DIY Destiny

There’s no substitute for hard work. You can call it Karma, Brownie Points or Thermodynamics. But the unifying theme boils down to this: You get what you give.

The most refreshing iteration of this concept came from my friend Conor, a 16 year old career musician.

“When I was younger I thought that if you got a manager or a label you’d just be swept up by some magic carpet that would carry you to fame. It turns out you have to hike every step up the mountain to success. You get out of the music industry what you put into it.”


The man himself, Conor James

How empowering is the idea that success is a choice, rather than a gift we have bestowed upon us?  Success does not come from a wishing well but from the blood sweat and tears of our labor. This blog should be uplifting to a motivated person who wants to be the best they can be. It’s time to stop waiting around for magic carpets and make and make our dreams into a reality, the honest way, the only way.

Conor’s mind has been made up for a long time now. He is going to be a career musician because he recognizes that he is the one in charge, Figuratively and literally. He is his own manager, producer, film crew, singer and songwriter. He’s already an exceptional musician in terms of skill, but equally impressive is his attitude. Because he is no longer waiting for the magic carpet, he is working on his own terms. Each note he plays is another small step towards his vision of success. His confidence reinforces his practice, and his practice brings him new reasons to be confident. Each new song, video, or hour of practice adds to this feedback loop of positivity.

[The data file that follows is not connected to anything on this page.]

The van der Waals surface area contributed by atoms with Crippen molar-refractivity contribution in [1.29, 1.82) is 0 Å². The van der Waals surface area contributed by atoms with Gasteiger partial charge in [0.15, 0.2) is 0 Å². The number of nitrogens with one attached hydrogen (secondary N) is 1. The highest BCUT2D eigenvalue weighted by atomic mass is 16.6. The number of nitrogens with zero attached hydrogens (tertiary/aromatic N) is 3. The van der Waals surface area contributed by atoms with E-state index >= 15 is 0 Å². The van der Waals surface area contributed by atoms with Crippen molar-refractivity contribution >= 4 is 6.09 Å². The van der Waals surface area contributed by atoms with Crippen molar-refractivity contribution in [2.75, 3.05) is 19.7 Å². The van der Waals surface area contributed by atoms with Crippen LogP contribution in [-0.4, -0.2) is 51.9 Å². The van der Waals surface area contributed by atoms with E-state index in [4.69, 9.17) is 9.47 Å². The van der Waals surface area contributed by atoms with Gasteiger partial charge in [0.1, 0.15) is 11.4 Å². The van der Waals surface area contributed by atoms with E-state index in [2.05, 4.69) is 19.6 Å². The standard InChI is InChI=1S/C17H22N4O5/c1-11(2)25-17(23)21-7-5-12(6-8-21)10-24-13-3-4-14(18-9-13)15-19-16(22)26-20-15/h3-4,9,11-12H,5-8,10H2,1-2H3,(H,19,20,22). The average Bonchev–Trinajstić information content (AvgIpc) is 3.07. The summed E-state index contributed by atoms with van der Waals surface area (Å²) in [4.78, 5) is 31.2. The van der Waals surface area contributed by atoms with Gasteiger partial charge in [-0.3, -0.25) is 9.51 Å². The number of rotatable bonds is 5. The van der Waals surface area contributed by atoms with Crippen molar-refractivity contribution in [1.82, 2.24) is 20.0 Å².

For young people planning a career in ANY art form, it is so very important to avoid Bad Consultants. To define my terms, a Bad Consultant is any person giving you negative advice who: A. doesn’t share your vision, B. doesn’t know the real you, or C. states that your goal is “impossible.”

Bad Consultants are all over the place, even in your field of interest. That’s why its important to detect and reject them.

By some human error, a Type A,B, and C Bad Consultant became a photography professor at a major art institution. This Professor projected his hopelessness onto my friend, a highly talented and promising photographer. “Professor ABC” actually scared my friend into changing majors! I have no doubts that “Professor ABC” was telling his own failure story.


I’d love the chance to ask “Professor ABC”, or any Bad Consultant, these questions:

Did you do everything in your power to become the “blank” you wanted to be?

Did you persevere with “blank” even after many failures?”

Did you give up on “blank” due to permanent failure or fear of more failures?

Is “blank” really impossible, or do you just tell that to yourself (and others) to let yourself off the hook?

Professor ABC is unfit to give advice and I want him fired! I am furious that his hopeless words ended my friend’s photography career before it began. Nobody fails until they give up. Although Bad Consultants are regrettable, persevering in spite of them will make you all the more exceptional.